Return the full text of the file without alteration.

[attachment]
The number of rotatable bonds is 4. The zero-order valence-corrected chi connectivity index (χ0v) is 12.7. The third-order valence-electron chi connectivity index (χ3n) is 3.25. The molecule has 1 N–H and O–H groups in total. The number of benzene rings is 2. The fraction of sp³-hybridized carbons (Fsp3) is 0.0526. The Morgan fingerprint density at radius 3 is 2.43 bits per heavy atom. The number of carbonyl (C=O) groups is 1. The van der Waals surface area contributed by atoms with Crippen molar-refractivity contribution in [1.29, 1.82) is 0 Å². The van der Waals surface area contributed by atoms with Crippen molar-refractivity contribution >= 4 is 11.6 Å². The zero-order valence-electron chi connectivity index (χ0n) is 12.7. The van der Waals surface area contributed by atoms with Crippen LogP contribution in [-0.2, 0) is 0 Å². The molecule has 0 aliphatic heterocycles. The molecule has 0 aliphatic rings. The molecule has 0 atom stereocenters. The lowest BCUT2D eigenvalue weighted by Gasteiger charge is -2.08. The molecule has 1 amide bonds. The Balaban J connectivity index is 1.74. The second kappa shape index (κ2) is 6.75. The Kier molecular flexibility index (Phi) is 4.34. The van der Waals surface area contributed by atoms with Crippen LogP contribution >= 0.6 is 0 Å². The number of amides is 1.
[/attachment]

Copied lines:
The number of rotatable bonds is 4. The zero-order valence-corrected chi connectivity index (χ0v) is 12.7. The third-order valence-electron chi connectivity index (χ3n) is 3.25. The molecule has 1 N–H and O–H groups in total. The number of benzene rings is 2. The fraction of sp³-hybridized carbons (Fsp3) is 0.0526. The Morgan fingerprint density at radius 3 is 2.43 bits per heavy atom. The number of carbonyl (C=O) groups is 1. The van der Waals surface area contributed by atoms with Crippen molar-refractivity contribution in [1.29, 1.82) is 0 Å². The van der Waals surface area contributed by atoms with Crippen molar-refractivity contribution >= 4 is 11.6 Å². The zero-order valence-electron chi connectivity index (χ0n) is 12.7. The van der Waals surface area contributed by atoms with Crippen LogP contribution in [-0.2, 0) is 0 Å². The molecule has 0 aliphatic heterocycles. The molecule has 0 aliphatic rings. The molecule has 0 atom stereocenters. The lowest BCUT2D eigenvalue weighted by Gasteiger charge is -2.08. The molecule has 1 amide bonds. The Balaban J connectivity index is 1.74. The second kappa shape index (κ2) is 6.75. The Kier molecular flexibility index (Phi) is 4.34. The van der Waals surface area contributed by atoms with Crippen LogP contribution >= 0.6 is 0 Å². The number of amides is 1.